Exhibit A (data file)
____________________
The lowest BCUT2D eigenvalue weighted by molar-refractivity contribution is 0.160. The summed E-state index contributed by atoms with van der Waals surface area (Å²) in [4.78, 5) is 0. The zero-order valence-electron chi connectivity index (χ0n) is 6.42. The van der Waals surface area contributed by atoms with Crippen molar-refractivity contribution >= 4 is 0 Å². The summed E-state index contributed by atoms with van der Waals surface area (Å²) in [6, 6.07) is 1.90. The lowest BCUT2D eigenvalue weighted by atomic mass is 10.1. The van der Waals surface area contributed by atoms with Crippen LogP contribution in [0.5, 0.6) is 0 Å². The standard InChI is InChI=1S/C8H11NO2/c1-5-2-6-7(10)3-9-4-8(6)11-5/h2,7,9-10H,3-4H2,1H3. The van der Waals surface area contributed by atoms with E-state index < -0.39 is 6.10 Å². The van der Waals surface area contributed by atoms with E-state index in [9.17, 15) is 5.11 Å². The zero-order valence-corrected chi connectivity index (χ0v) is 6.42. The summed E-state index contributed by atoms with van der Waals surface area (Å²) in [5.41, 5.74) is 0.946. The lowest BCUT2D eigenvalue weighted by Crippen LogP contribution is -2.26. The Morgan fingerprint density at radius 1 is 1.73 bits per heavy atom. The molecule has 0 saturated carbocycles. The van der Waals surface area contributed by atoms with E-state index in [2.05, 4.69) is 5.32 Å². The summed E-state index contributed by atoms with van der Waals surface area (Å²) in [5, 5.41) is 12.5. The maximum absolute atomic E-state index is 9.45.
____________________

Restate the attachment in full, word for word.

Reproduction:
The lowest BCUT2D eigenvalue weighted by molar-refractivity contribution is 0.160. The summed E-state index contributed by atoms with van der Waals surface area (Å²) in [4.78, 5) is 0. The zero-order valence-electron chi connectivity index (χ0n) is 6.42. The van der Waals surface area contributed by atoms with Crippen molar-refractivity contribution >= 4 is 0 Å². The summed E-state index contributed by atoms with van der Waals surface area (Å²) in [6, 6.07) is 1.90. The lowest BCUT2D eigenvalue weighted by atomic mass is 10.1. The van der Waals surface area contributed by atoms with Crippen LogP contribution in [0.5, 0.6) is 0 Å². The standard InChI is InChI=1S/C8H11NO2/c1-5-2-6-7(10)3-9-4-8(6)11-5/h2,7,9-10H,3-4H2,1H3. The van der Waals surface area contributed by atoms with E-state index < -0.39 is 6.10 Å². The van der Waals surface area contributed by atoms with E-state index in [9.17, 15) is 5.11 Å². The zero-order valence-corrected chi connectivity index (χ0v) is 6.42. The summed E-state index contributed by atoms with van der Waals surface area (Å²) in [5.41, 5.74) is 0.946. The lowest BCUT2D eigenvalue weighted by Crippen LogP contribution is -2.26. The Morgan fingerprint density at radius 1 is 1.73 bits per heavy atom. The molecule has 0 saturated carbocycles. The van der Waals surface area contributed by atoms with E-state index in [2.05, 4.69) is 5.32 Å². The summed E-state index contributed by atoms with van der Waals surface area (Å²) in [5, 5.41) is 12.5. The maximum absolute atomic E-state index is 9.45.